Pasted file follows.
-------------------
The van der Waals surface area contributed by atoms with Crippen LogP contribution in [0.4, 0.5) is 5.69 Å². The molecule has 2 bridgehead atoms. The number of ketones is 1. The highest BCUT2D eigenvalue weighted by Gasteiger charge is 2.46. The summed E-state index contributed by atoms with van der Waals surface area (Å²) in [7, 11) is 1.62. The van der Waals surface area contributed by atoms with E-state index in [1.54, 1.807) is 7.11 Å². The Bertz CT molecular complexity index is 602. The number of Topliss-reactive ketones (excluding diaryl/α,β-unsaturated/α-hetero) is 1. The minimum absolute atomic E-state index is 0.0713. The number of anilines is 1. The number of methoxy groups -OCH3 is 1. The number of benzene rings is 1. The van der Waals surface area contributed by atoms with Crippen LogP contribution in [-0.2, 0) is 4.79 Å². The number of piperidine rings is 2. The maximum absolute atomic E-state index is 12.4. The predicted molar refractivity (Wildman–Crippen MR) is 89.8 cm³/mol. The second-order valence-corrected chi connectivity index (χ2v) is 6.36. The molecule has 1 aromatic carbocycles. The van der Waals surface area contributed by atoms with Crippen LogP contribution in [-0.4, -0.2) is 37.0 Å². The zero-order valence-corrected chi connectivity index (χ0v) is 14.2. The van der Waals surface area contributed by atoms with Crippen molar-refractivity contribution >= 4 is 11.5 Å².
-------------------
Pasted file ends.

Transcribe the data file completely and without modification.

The van der Waals surface area contributed by atoms with Crippen LogP contribution in [0.4, 0.5) is 5.69 Å². The molecule has 2 bridgehead atoms. The number of ketones is 1. The highest BCUT2D eigenvalue weighted by Gasteiger charge is 2.46. The summed E-state index contributed by atoms with van der Waals surface area (Å²) in [7, 11) is 1.62. The van der Waals surface area contributed by atoms with E-state index in [1.54, 1.807) is 7.11 Å². The Bertz CT molecular complexity index is 602. The number of Topliss-reactive ketones (excluding diaryl/α,β-unsaturated/α-hetero) is 1. The minimum absolute atomic E-state index is 0.0713. The number of anilines is 1. The number of methoxy groups -OCH3 is 1. The number of benzene rings is 1. The van der Waals surface area contributed by atoms with Crippen LogP contribution in [-0.2, 0) is 4.79 Å². The number of piperidine rings is 2. The maximum absolute atomic E-state index is 12.4. The predicted molar refractivity (Wildman–Crippen MR) is 89.8 cm³/mol. The second-order valence-corrected chi connectivity index (χ2v) is 6.36. The molecule has 1 aromatic carbocycles. The van der Waals surface area contributed by atoms with Crippen LogP contribution in [-0.4, -0.2) is 37.0 Å². The zero-order valence-corrected chi connectivity index (χ0v) is 14.2. The van der Waals surface area contributed by atoms with Crippen molar-refractivity contribution >= 4 is 11.5 Å².